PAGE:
Sandra: I would say, because I often work in user experience, the balance in between the interaction and actually listening to the story. Their voiceover is super compelling since it’s not recorded for the experience. At the very beginning, the sound designers didn’t like the voice recording. They commented, “it’s not that clear”, “they could be made clearer” and it’s true, but they are documentary. They are real messages. So, we’re not going to change them. We can tweak them to make them have the same volume, but we’re not going to change the quality or the content of the message. That’s what we’re keeping at core. So, from there, designing around that meant that you want people to hear and focus. If you have too much interaction, we suddenly lose focus from the voiceover. So, I would say the biggest challenge was nailing down the pacing in between moments where you can play and explore and moments where you’re guided in a linear storytelling. I don’t think we fully nailed it. That is the beauty of interactive and immersive media, you can iterate. Here at Sheffield Doc/Fest as a premiere is perfect – as a premiere you can see a lot more people trying it out than “A, B testing”.
Jason: Could you elaborate on this challenge of pacing?
Sandra: The challenge is how far do you stretch [the narrative]. It’s called the elastic effect. The elastic effect is you have a linear narrative – that’s your little line of the elastic – but you allow the user to stretch it. They can play longer or stay in the world, but there’s still a number of steps that they go to and there’s fallback modes where if they stay too long they fall into the next step. So, there is a linear narrative, but within that narrative it can be 11 minutes or 9 minutes. It depends on how you played it.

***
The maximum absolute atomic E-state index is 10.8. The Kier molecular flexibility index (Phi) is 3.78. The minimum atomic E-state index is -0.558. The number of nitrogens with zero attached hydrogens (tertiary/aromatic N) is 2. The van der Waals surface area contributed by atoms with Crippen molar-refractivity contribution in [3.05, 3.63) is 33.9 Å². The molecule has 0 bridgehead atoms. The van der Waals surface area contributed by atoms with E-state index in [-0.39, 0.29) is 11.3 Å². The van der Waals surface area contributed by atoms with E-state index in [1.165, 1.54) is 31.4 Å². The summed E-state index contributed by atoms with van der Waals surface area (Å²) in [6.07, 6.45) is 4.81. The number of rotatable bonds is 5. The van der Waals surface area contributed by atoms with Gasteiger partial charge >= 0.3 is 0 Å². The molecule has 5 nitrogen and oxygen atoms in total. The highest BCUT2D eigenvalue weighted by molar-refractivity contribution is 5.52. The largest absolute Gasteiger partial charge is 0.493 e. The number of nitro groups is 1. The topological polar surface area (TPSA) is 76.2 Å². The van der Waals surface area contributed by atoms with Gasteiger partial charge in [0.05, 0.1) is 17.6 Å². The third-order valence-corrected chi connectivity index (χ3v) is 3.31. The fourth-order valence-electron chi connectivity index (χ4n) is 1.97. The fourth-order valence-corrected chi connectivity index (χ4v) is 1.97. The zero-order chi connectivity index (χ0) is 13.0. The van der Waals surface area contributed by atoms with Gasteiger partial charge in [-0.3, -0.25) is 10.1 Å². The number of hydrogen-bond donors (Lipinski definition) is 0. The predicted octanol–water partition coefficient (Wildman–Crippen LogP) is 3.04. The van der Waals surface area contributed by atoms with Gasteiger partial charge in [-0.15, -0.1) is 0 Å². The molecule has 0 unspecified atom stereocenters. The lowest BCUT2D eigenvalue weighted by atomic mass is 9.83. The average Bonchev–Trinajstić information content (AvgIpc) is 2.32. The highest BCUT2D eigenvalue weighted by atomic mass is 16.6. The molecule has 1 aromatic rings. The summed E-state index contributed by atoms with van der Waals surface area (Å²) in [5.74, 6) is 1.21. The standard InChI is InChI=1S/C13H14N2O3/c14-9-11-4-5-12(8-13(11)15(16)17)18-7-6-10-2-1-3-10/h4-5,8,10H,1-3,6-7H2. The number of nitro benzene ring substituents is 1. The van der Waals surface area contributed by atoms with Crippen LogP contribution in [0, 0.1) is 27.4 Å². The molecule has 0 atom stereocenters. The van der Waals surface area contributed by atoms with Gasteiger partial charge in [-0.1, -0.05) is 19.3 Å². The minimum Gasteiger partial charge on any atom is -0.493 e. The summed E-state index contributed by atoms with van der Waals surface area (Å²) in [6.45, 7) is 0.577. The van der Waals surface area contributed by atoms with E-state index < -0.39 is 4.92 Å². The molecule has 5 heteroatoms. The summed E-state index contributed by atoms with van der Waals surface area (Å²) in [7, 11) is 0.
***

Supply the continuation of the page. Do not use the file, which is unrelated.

Jason: Any other big challenges you’d like to mention?
Sandra: Making sure Kalina’s vision is true to herself and respected – that we respect the sibling’s life story and own take on their lives, while the same time working with developers who need to execute things and getting ideas of how you should be moving in and with space was a challenge in it of itself. If somebody is a creative director in interactive and wants to do VR with no background in VR, this step is easier. I think we started off with ideas of a 360° video where you could interact with pills and a horse and I just thought “Wow, how are we going to do that?” It can’t be video. That won’t work, you won’t interact unless it’s gaze tracked.